STAGE TO SCREENS: Ralph Fiennes Talks to About Wrestling Coriolanus Onto the Big Screen

By Christopher Wallenberg
20 Nov 2011

Ralph Fiennes
Ralph Fiennes
Photo by Joseph Marzullo/WENN

Ralph Fiennes, a Tony Award winner for playing Hamlet, expresses his passion for Shakespeare by directing and starring in a new film adaptation of the Bard's bloody Roman tragedy Coriolanus.


Hollywood history is littered with big stars stepping behind the camera lens to try their hand at directing — some churn out successful, even masterful films (see: Clint Eastwood, Warren Beatty, John Cassavetes, and the recent likes of Ben Affleck, Sean Penn, and Philip Seymour Hoffman), others deliver exercises in ponderousness and mediocrity (we won't name names).

Ralph Fiennes can already imagine some of the catcalls that will be lobbed his way from the smirking, brow-furrowing masses who may well greet news of his directorial debut, a cinematic adaptation of Shakespeare's Coriolanus, with skepticism or, worse, outright derision.

Indeed, when some people hear that a major screen actor will be setting himself up in the director's chair, their internal warning lights often start to blink red. Beware: self-aggrandizing vanity project ahead.

Explains Fiennes, in an interview during a brief stopover in New York City to promote "Coriolanus": "It's a natural course for many actors. But I think people often go, 'Oh, you're going to direct now, are you?' There's a slight wariness when an actor takes that leap and says 'I want to direct.' So if you're a first-time director, there's then a huge question mark above your head. People don't know what you are. They might like the idea, but they're not sure…"

People may be especially doubtful considering that it's not only Fiennes first time behind the camera, but he's also adapting Shakespeare for the big screen — never an easy prospect. Plus, "Coriolanus" is one of the Bard's less-well-known tragedies — not a name-brand property. And besides, who does Fiennes think he is — Kenneth Branagh? (Oscar winner and Tony-winning Red playwright John Logan wrote the new screenplay.)

Still, despite his training with the Royal Academy of Dramatic Art and decades of experience performing Shakespeare with the likes of the RSC and in other prominent theatres (he won the Best Actor Tony for playing Hamlet on Broadway in 1995), Fiennes admits, with a smile, "I know that lots of people thought I was mad. A lot of people didn't know the play. They just thought, oh, it's a difficult one, isn't it? That was the first thing people said, 'Why not choose something easier?' But in my head, it wasn't difficult because I had such a strong feeling about it. I just had a very strong sense of the world I wanted."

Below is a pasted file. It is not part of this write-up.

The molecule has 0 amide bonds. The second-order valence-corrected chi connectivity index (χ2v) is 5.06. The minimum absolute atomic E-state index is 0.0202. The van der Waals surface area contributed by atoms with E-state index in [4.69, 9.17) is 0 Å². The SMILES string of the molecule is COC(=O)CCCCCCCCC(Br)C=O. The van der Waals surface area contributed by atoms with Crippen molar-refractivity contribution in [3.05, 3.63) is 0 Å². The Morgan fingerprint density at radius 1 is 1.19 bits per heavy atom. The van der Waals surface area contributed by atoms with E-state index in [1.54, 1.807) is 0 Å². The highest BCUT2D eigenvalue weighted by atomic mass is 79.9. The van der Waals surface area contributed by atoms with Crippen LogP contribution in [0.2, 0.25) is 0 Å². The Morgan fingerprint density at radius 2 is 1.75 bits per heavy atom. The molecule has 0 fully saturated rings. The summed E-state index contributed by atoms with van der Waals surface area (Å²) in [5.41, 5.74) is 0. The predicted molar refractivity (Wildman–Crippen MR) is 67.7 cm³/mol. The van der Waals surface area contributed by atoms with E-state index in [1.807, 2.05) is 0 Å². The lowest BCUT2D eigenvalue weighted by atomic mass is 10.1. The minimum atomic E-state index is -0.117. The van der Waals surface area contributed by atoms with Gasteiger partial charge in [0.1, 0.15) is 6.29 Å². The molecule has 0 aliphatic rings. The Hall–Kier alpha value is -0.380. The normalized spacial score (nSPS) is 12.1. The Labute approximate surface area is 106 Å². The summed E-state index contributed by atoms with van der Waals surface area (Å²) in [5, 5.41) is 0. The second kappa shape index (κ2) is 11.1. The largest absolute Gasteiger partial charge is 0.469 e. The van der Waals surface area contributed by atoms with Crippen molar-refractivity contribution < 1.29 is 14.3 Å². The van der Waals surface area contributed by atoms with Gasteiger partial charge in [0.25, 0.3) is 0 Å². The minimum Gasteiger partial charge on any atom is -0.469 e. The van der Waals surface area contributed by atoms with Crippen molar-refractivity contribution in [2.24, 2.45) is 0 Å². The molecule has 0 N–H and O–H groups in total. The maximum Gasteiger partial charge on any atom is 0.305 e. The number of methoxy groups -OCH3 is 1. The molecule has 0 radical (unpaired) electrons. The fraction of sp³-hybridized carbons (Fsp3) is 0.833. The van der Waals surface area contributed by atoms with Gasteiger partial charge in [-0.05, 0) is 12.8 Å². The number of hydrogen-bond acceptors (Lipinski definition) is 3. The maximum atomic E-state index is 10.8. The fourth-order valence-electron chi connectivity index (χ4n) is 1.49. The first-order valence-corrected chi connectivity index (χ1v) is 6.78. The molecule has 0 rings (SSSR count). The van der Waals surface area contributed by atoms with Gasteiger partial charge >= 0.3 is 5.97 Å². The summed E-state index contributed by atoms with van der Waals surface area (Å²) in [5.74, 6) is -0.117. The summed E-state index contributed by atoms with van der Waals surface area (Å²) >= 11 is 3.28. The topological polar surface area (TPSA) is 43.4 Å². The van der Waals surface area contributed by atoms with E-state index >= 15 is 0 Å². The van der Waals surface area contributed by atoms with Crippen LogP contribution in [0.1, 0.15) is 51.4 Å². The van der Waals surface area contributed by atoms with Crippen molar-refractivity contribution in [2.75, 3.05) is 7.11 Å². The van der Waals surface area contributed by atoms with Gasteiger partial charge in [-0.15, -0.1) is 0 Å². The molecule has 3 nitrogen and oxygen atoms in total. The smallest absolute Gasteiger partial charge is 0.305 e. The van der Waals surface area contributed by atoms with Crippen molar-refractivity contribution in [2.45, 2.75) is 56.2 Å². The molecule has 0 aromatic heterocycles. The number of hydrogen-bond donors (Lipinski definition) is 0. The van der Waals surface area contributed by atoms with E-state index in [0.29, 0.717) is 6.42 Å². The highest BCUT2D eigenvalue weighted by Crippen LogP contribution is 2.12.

Indeed, Fiennes' keen interest in adapting Coriolanus can be traced back to playing the part in an acclaimed production for the Almeida Theatre in 2000, which traveled to London, Tokyo, and the Brooklyn Academy of Music. He couldn't get the part of the feared and revered Roman military general out of his head. Thanks to the play's propulsive narrative drive and what Fiennes saw as its cinematic qualities, the actor became increasingly intent on the idea of developing the play for the big screen.

Fiennes on set
The Weinstein Co.

"It was being on stage that made me want to do the film. I just felt that I had unfinished business with the role," says Fiennes.

A feared and revered Roman general, Coriolanus (nee Caius Martius) was raised in an aristocratic military family. He's a man of unshakable courage and integrity, but falls victim to his own unstinting pride and honor, because he struggles to sympathize with the pain and suffering of the Roman people.

Fiennes imagined a "Coriolanus" set in a contemporary-seeming world of intense 24-hour network news coverage, violent street uprisings, behind-the-scenes political machinations, guerilla insurgencies, urban warfare, and a food crisis highlighting the rising inequality between the wealthy haves and a general population of have-nots. (Indeed, "the 99 percent" protests would no doubt resonate strongly here.)

"I wanted to keep the Shakespearean language," says Fiennes." But the question was how to make it accessible and attainable and immediate. The modern world seemed like the best route."

The story commences with Caius Martius winning a key battle against the insurgent Volscian forces in a long-running war between the two nations. Triumphantly returning to Rome, Martius is bestowed the title of Coriolanus and reluctantly thrust into seeking the powerful government position of Consul by his mother Volumnia (Vanessa Redgrave). While he has enough votes in the patrician Senate and the support of his friend, the influential veteran pol, Senator Menenius (Brian Cox), he must also win support from the general populace. Unwilling to play political games and reluctant to engage in the glad-handing and campaigning necessary to capture the seat, Coriolanus awkwardly garners the support of the masses at the city marketplace. But he's almost immediately outflanked by his political enemies, who brand him an arrogant military man and accuse him of representing a threat to the interests of the people. With lightning speed, they turn the tide of public opinion against Coriolanus, as the masses gather in angry demonstration against him. A disgraced Coriolanus is quickly banished from Rome. Bitter and stateless, he makes his way to the Volscian capital of Antium where he swears loyalty to his longtime rival, Aufidius (Gerard Butler), leader of the Voscian army and vows to take revenge on the Roman people for their ingratitude and treachery.